The Solution of the Black-Scholes-Merton (BSM) Equation
It is very important that traders understand how option prices and the various greeks (derivatives of the option prices) behave. It is understandable if a trader cannot derive a pricing model, but all traders need a thorough knowledge of how option values change in response to changes in the inputs to the model. Here we give equations that describe various aspects of option behavior. We illustrate these results graphically and discuss them. Then we can use our knowledge to look further at the theory of option trading that we introduce in Chapter 4 during our derivation of the Black-Scholes-Merton (BSM) model.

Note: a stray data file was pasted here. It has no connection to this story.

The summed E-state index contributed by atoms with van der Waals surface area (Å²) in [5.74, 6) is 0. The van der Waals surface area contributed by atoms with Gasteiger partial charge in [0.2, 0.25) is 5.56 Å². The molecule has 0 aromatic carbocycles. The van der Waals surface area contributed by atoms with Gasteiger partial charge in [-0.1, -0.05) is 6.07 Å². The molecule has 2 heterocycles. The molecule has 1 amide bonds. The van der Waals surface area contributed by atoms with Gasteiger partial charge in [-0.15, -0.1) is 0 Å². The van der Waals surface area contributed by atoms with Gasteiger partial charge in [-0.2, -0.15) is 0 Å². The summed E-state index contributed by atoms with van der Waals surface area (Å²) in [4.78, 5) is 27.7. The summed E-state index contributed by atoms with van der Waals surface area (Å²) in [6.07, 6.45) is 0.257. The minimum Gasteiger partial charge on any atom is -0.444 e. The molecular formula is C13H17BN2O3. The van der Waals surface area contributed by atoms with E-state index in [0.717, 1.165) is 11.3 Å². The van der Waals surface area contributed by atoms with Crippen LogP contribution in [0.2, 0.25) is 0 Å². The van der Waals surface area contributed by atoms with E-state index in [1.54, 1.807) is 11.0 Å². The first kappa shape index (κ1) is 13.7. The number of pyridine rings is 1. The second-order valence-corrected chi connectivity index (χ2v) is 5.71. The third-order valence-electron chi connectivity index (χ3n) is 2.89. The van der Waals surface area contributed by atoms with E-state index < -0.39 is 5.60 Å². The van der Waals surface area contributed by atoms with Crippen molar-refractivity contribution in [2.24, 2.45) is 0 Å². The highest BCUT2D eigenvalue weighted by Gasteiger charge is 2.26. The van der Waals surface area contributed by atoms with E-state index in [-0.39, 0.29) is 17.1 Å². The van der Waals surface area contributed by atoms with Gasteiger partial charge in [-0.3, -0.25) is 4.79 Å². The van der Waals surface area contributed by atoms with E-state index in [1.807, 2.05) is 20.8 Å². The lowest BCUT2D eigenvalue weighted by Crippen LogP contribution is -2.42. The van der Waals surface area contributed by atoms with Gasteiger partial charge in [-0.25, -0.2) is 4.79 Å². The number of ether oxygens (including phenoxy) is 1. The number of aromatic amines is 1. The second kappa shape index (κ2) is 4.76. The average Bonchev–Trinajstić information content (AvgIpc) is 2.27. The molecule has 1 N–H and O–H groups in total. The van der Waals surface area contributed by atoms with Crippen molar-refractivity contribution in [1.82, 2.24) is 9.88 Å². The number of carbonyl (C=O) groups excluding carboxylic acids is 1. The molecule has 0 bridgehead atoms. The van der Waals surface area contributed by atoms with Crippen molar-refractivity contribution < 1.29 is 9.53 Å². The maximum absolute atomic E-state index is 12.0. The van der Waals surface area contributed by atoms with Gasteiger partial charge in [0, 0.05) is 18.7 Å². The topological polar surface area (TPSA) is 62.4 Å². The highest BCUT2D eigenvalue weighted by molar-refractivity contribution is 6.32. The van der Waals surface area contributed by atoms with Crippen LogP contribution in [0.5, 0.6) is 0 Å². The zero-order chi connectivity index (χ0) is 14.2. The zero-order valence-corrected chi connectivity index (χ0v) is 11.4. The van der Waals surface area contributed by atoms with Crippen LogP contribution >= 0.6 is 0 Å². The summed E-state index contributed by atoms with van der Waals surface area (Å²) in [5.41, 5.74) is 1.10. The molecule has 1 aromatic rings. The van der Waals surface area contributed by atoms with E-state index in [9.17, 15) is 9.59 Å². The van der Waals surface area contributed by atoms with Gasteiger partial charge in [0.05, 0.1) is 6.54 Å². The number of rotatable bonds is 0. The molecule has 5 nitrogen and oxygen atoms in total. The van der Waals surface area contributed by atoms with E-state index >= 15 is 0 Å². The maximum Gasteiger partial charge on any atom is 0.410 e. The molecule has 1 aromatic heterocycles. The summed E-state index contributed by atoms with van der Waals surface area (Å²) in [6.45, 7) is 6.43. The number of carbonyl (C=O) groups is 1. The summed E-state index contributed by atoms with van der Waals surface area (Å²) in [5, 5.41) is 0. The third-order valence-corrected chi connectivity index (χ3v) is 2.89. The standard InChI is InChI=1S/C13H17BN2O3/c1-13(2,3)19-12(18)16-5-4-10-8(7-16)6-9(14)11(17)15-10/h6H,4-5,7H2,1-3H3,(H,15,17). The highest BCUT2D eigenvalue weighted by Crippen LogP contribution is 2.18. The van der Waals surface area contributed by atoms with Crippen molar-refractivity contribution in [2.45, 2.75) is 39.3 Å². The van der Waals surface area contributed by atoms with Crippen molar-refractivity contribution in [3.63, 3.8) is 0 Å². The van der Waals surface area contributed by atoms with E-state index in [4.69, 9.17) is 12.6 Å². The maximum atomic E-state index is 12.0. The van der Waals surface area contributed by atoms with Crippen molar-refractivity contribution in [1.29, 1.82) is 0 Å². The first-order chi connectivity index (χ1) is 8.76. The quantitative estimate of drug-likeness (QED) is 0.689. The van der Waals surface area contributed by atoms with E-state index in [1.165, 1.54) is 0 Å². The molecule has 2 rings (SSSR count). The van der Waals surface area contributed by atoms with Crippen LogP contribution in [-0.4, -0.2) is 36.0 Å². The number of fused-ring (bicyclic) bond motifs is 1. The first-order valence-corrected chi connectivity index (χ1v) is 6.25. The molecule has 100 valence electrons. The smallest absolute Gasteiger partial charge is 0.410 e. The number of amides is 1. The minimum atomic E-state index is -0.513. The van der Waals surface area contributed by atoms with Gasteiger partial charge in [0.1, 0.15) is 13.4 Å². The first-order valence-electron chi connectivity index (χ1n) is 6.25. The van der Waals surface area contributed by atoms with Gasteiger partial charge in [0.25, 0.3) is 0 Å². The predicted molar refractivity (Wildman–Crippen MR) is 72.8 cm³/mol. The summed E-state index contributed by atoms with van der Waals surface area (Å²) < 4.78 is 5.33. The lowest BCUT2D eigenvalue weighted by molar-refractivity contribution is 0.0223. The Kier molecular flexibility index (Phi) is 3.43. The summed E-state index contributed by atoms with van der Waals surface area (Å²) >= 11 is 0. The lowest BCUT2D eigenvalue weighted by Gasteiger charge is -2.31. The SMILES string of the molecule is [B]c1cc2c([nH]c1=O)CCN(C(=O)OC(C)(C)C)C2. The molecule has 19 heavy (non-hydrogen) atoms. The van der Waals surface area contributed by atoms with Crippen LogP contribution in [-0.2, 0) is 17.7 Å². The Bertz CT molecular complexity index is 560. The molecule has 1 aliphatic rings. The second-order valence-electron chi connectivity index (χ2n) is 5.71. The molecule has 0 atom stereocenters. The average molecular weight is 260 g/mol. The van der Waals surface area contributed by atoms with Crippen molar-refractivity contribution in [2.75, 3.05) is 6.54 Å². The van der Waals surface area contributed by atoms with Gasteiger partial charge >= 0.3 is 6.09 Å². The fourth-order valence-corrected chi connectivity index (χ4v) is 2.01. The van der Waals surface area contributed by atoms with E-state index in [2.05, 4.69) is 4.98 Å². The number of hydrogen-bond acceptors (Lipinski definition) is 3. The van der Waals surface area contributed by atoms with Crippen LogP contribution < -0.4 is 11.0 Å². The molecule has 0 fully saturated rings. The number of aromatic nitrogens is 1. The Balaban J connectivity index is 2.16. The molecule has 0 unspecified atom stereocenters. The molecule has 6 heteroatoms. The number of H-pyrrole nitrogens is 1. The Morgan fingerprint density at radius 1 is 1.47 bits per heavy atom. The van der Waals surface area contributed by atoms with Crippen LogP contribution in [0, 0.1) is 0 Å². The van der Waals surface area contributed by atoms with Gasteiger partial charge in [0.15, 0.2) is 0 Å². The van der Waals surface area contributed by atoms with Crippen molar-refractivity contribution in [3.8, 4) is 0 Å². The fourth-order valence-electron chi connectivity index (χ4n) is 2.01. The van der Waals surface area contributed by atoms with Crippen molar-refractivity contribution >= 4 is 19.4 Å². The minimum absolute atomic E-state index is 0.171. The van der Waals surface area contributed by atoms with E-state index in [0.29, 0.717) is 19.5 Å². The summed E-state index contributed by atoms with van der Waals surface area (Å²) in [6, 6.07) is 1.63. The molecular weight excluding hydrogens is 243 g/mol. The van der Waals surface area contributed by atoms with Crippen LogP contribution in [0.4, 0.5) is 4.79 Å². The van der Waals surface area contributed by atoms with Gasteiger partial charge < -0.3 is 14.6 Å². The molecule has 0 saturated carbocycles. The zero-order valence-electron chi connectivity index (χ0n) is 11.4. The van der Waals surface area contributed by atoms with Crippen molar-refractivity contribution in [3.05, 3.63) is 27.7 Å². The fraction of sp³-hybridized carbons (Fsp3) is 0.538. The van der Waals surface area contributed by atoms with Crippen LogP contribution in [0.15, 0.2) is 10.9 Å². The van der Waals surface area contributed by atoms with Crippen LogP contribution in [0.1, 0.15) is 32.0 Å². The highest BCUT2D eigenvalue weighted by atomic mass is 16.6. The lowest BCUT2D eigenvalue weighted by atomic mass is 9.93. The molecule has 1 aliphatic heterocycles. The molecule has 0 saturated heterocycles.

Some of the discussion in this chapter might seem like overkill, and indeed many successful traders only know the characteristics of the major greeks: delta, gamma, theta, and vega. Normally this is all that is required and focusing on the higher-order greeks is distracting. An analogy that I heard recently might be useful. A good pilot normally flies a plane by looking out the window, and by watching and feeling the aircraft’s movement and orientation. He rarely glances at the instruments. However, if he needs to fly through a cloud the visual method is useless and his spatial perception will fail. Now he needs to rely on the instruments and he needs to understand what they do. This is not a good time to learn what an altimeter does. Similarly, there will come a time in a trader’s career (possibly in a job ...